The top news for this week is Apple’s failure – despite plenty of notification – to fix a critical flaw in DNS that’s already in the wild. Rich Mogull and Glenn Fleishman explain the problem and the possible workarounds for those running DNS servers; the full fix will require an update from Apple. Apple also comes in for criticism from Glenn on their handling of the MobileMe transition and on their response – a tepidly worded status page. Adam piles on with an examination of a bug that causes iTunes 7.7 to corrupt accented track and artist names, and some workarounds to prevent an updated iPod touch from beeping constantly. On a more positive note, we cover Apple’s stellar financial results, Neale Monks reviews the watermarking and image prep tool iWatermark, and Adam passes on a link to a hilarious video about fonts (really – go watch it!). In the TidBITS Watchlist, we glance at updates to Firefox, Default Folder X, Typinator, PDFpen (and PDFpen Pro), Keyboard Maestro, Skype, iLife ’08, and AirPort Extreme.
We Mac users tend to put great stock in our fonts, and now, thanks to a hilarious bit of sketch comedy from CollegeHumor, we can imagine what different fonts would be like if they were people – Wingdings is my favorite. I won’t say any more – go watch the video!
I wasted no time after arriving home from vacation on Monday: I promptly purchased, downloaded, and installed the 2.0 software upgrade for my iPod touch. I wanted to catch up on what I’d missed while out of the country and start playing with new applications and test Apple’s improvements. Almost immediately, the iPod started beeping at irregular intervals. I had downloaded a few applications, such as NetNewsWire, NYTimes, AIM, and WeatherBug, but there was no indication as to which application was responsible for the beeps.
A quick call for help on Twitter revealed the culprit: Mail. Apparently, the new version of Mail feels the need to beep every time a new message comes in, and that’s a problem given that MobileMe’s “push” option for email means that new messages are being received constantly. Maddening! (A number of people on Twitter confirmed that they were experiencing the same problem.)
Although I’m sure some people like email notification beeps, my MobileMe account receives a bunch of spam – approximately 30 messages per day – and not much else. I don’t use the account for real work, and Apple Mail filters the spam fairly effectively on the Mac, so it’s never been a problem before. But since I launch Mail on the Mac only about once a week, there are often hundreds of spam messages that make it through to the iPod touch in the interim. Until now, I’ve mostly used Mail on the iPod touch to familiarize myself with the technology, so having it beep constantly throughout the day required some action.
Two solutions present themselves, but neither is entirely satisfactory. First, you can turn off sound effects, in Settings > General > Sound Effects. The only problem with this is that sound effects are also used for calendar alerts. I’m not using those at this point, but I could easily see someone wanting to silence Mail while retaining calendar alerts. Luckily, timed alarms set in the Clock still make noise even if sound effects are off, as does the timer option in Clock. I don’t know if any independent applications rely on the sound effects, but if so, I presume they’d be silenced as well, which could be good or bad.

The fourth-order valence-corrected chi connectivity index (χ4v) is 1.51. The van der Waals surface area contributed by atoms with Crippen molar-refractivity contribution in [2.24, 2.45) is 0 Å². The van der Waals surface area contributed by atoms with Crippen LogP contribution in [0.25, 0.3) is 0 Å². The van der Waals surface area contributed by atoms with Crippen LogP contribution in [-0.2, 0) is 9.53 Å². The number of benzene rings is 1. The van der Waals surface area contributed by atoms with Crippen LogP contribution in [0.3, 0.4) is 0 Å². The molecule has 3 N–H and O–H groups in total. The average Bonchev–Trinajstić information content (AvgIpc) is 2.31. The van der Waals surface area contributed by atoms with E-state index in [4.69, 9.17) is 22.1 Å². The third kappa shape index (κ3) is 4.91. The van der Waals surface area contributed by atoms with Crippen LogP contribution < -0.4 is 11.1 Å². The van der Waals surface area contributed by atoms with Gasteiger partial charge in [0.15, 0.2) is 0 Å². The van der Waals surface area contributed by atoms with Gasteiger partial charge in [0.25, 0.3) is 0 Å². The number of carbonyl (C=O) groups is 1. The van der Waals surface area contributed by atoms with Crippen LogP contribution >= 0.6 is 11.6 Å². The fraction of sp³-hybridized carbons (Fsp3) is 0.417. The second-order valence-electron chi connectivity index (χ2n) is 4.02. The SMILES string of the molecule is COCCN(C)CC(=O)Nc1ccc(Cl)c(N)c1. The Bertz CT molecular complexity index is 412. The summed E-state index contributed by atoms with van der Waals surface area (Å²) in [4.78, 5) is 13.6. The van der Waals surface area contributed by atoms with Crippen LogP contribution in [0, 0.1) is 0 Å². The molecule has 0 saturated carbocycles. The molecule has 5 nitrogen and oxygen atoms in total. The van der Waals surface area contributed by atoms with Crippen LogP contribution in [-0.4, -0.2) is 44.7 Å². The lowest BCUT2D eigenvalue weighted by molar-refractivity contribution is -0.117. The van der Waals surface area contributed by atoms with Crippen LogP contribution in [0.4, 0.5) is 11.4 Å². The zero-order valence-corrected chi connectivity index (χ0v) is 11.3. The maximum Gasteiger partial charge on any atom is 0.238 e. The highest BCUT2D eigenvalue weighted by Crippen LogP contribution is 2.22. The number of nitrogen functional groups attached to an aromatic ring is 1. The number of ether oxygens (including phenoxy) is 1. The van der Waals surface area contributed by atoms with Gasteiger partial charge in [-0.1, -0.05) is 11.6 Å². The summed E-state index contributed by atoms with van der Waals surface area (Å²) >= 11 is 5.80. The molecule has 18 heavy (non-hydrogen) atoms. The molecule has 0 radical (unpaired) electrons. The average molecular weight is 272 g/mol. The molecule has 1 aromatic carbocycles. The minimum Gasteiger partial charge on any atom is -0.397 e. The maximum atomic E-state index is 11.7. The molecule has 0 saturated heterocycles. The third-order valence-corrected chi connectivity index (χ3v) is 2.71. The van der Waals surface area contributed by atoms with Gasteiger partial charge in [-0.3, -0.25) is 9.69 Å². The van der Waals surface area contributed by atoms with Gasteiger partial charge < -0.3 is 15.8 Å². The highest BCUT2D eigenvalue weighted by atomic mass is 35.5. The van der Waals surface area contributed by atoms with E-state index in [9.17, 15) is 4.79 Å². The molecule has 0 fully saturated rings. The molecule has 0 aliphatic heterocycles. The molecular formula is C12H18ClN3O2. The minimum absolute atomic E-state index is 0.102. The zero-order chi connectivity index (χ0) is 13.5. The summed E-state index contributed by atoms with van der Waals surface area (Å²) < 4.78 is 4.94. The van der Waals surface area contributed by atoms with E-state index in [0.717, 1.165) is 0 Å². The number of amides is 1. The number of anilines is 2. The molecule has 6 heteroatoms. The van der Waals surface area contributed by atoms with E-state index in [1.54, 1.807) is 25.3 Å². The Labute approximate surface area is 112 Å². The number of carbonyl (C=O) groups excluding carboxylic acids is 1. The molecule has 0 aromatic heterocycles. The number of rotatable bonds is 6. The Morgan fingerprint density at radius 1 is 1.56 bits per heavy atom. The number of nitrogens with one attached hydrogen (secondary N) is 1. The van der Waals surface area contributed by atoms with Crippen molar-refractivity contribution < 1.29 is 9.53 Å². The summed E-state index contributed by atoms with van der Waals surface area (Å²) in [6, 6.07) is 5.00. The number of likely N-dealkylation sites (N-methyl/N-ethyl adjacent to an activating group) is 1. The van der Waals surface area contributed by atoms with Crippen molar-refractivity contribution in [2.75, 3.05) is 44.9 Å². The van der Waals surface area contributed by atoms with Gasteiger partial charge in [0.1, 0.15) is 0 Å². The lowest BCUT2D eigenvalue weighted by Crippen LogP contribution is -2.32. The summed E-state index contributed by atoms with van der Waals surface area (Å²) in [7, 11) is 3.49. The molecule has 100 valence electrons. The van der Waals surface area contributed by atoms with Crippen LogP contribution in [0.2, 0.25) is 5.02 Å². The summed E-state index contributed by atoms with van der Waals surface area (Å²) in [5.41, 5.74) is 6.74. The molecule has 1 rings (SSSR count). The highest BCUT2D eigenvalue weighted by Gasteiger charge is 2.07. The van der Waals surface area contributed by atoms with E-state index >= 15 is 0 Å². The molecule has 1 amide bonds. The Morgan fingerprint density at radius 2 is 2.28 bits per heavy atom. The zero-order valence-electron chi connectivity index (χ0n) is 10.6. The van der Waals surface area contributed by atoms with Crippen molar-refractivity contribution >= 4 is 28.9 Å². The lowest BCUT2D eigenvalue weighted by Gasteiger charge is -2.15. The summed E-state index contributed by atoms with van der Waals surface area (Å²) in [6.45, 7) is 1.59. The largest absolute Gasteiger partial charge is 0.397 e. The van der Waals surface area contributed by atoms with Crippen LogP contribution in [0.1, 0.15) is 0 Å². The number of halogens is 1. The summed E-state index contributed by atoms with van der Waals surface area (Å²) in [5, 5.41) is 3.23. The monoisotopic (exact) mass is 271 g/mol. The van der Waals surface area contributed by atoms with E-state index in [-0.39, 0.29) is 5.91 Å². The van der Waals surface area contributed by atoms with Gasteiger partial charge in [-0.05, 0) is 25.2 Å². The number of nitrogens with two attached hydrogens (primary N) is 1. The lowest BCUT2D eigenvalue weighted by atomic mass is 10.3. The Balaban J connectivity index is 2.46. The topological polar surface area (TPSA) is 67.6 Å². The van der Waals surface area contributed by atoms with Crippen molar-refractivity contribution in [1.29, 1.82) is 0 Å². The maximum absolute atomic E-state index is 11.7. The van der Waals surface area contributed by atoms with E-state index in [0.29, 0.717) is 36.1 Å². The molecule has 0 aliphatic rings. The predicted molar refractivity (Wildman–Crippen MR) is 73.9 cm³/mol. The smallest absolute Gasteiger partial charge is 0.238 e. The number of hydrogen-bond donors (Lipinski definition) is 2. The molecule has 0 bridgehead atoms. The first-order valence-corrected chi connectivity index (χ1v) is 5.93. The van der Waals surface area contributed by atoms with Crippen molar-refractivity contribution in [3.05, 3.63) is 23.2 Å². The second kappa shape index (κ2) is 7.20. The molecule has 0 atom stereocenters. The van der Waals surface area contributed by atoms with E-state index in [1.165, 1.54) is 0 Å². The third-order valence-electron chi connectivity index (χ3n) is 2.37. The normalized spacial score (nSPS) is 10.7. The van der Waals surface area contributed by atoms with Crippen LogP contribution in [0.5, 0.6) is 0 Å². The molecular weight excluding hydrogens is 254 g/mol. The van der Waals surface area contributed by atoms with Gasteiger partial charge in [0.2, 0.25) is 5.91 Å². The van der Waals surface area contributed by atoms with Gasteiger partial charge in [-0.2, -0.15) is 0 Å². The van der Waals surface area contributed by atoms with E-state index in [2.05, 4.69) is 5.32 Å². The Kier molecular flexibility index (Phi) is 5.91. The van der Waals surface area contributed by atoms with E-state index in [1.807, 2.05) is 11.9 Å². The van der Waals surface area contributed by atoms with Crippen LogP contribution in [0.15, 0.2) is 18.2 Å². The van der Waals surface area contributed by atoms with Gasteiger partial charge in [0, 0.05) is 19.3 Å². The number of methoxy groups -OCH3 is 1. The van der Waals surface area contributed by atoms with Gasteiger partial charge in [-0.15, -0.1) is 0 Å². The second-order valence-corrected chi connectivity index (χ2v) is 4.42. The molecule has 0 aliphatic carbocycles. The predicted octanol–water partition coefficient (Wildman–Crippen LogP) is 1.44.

(iPhone users don’t have this problem with granularity. The iPhone offers Settings > General > Sounds, a settings sheet which has separate On/Off switches for new voicemail, new mail, sent mail, calendar alerts, and more.)
Second, you can switch Mail so it retrieves new messages manually whenever you enter Mail, rather than constantly (the Push setting) or on a schedule (Fetch). Change this in Settings > Fetch New Data > Advanced > yourAccountName. This won’t silence Mail, but it will play its sounds only after retrieving messages, so you at least won’t be surprised (or woken up) by them.
I understand Apple’s desire to keep preferences to a minimum in the iPod touch, but this is an instance where the preference granularity used on the iPhone would be an improvement.
Apple earned a profit of $1.07 billion on $7.46 billion in sales ($1.19 per share) in its third fiscal quarter ending 28-Jun-08. This represents a 31 percent increase in profits and 37 percent increase in revenue over the same quarter a year ago, in which the company earned $818 million on $5.41 billion of income ($.92 per share). These figures don’t represent the increase in cash that Apple has hoarded, as earnings figures include intangibles and Apple has opted to book iPhone and some other revenue over a period of time. Apple had $19.5 billion in cash and equivalents on hand at the end of their previous quarter. The earnings webcast can be heard on Apple’s site.
Apple also sold 717,000 iPhones, an increase of 63 percent over the year-ago quarter, which included 270,000 phones sold during just the opening weekend of sales of the first iPhone model.
These unit sales and revenue numbers are even more interesting because Apple doesn’t recognize the revenue for the iPhone – show it in their earnings – when an iPhone is sold, but instead spreads out the income over many quarters. Apple chose to stop accounting for income from any new iPhone sales between 06-Mar-08, when the iPhone 2.0 software was announced, and 11-Jul-08, when it shipped along with the iPhone 3G. That means the $419 million in iPhone revenue noted for the quarter ending 28-Jun-08 excludes even the spread-out part of between $1.5 billion and $2 billion in hard cash taken in. This should make for an extraordinary fourth fiscal quarter.